NPR logo

Commission Calls for MLK Statue's Redesign

  • Download
  • <iframe src="" width="100%" height="290" frameborder="0" scrolling="no" title="NPR embedded audio player">
  • Transcript
Commission Calls for MLK Statue's Redesign

Arts & Life

Commission Calls for MLK Statue's Redesign

  • Download
  • <iframe src="" width="100%" height="290" frameborder="0" scrolling="no" title="NPR embedded audio player">
  • Transcript


From NPR News, it's ALL THINGS CONSIDERED. I'm Andrea Seabrook.

Creating a sculpture of an iconic person can be tricky business, especially when that sculpture is planned for the National Mall in Washington, and when that person is one of the most beloved figures in American history. The sculpture in question: a massive depiction of the Reverend Martin Luther King, Jr.

A government agency wants it changed. NPR's Elizabeth Blair reports.

ELIZABETH BLAIR: The Martin Luther King Jr. National Memorial is going to be big. The site for it is a four-acre plot on the Tidal Basin, not far from the Jefferson and Lincoln memorials. Water, stone and trees are the primary elements in a design inspired by a line in the Dr. King's I Have A Dream speech:

Dr. MARTIN LUTHER KING, JR. (Late Civil Rights Leader): With this faith, we will be able to hew out of the mountain of despair a stone of hope.

BLAIR: In the original design for the MLK memorial, a bust of Dr. King emerges almost organically out of the side of the Stone of Hope. To get to the stone, you would walk through two rocks symbolizing the Mountain of Despair. That design won the competition set up by the U.S. Fine Arts Commission, the federal agency that approves anything that gets built on the National Mall, headed up by Thomas Luebke.

Mr. THOMAS LUEBKE (Head, U.S. Fine Arts Commission): The central metaphor of the memorial of experience was mountain of despair. This is a difficult that our country that went through and Dr. King was the reason why, he led this movement. And so he's part of the stone of hope.

BLAIR: But in the new model for the statue, Dr. King is much bigger. His arms are crossed defiantly and he has a solemn look on his face. And that bothered the Fine Arts Commission. In a letter calling for revisions to the statue, Luebke wrote that Dr. King's character had gone from meditative to confrontational.

Mr. LUEBKE: It looks more like the Stone of Hope is just a background. There's now a more full body sculpture of Dr. King in a much more rigid, symmetrical stance.

BLAIR: The architects of the MLK memorial are considering what modifications they'll make to meet the commission's request. But Harry Johnson, Sr. likes the new idea of Dr. King standing tall. He is president of the Martin Luther King Jr. National Memorial Foundation.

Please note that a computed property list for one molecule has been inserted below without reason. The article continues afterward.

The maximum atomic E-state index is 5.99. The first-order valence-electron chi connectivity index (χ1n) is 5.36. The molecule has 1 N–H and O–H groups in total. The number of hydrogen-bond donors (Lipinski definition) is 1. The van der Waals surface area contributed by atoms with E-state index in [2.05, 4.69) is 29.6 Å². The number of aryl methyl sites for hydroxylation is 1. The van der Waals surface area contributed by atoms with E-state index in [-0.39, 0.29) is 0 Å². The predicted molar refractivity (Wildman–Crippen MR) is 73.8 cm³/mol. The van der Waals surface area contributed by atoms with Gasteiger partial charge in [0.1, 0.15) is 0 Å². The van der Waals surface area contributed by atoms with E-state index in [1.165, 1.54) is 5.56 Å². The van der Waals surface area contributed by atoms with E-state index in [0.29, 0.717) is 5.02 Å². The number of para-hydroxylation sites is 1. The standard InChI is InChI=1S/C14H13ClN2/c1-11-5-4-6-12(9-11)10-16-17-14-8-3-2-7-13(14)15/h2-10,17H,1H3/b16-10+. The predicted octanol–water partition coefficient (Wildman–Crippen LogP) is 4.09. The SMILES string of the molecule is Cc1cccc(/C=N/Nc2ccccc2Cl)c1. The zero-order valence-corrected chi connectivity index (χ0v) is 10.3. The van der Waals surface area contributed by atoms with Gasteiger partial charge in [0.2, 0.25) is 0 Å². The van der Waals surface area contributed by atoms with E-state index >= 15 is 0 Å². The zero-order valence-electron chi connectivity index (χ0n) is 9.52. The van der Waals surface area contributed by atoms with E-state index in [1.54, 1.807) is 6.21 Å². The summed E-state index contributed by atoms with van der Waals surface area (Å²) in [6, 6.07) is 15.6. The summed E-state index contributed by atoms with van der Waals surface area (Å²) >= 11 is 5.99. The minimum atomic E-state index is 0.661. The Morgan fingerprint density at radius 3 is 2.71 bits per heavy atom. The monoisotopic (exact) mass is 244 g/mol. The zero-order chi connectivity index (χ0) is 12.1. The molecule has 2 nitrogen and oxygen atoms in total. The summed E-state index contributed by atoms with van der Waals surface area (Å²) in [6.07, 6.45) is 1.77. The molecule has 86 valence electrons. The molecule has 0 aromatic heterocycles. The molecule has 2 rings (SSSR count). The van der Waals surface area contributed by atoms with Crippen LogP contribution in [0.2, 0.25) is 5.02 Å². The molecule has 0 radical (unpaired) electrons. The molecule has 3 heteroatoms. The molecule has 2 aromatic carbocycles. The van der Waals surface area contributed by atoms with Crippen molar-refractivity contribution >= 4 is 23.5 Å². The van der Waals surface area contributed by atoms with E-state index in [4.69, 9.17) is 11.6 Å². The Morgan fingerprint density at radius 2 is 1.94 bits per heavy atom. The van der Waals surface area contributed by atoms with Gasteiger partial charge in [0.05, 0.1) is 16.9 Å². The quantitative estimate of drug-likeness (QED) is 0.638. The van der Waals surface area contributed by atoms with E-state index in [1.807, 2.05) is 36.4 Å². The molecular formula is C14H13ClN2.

Johnson agrees that Dr. King's facial expression needs softening, but he wants the statue to be an expression of strength.

Mr. HARRY JOHNSON, SR. (President, Martin Luther King Jr. National Memorial Foundation): The bottom line is, what depiction of Dr. King do you want? Do you want a depiction of a man, an African-American man, not standing tall? The Dr. King we want to see is going to be a man, a warrior of peace, but not a warrior of wars.

BLAIR: The new design for the Dr. King statue was carved by Chinese sculptor Lei Yixin. And any controversy about his work is fodder for the people who opposed the decision to hire him in the first place. The Martin Luther King, Jr. National Memorial Foundation was criticized for not hiring an American artist. Lei Yixin has carved many Chinese officials over the years, including Communist leader Mao Zedong.

Elizabeth Blair, NPR News, Washington.

SEABROOK: Check out the model of the proposed statue at our Web site,

Copyright © 2008 NPR. All rights reserved. Visit our website terms of use and permissions pages at for further information.

NPR transcripts are created on a rush deadline by Verb8tm, Inc., an NPR contractor, and produced using a proprietary transcription process developed with NPR. This text may not be in its final form and may be updated or revised in the future. Accuracy and availability may vary. The authoritative record of NPR’s programming is the audio record.



Please keep your community civil. All comments must follow the Community rules and Terms of Use. NPR reserves the right to use the comments we receive, in whole or in part, and to use the commenter's name and location, in any medium. See also the Terms of Use, Privacy Policy and Community FAQ.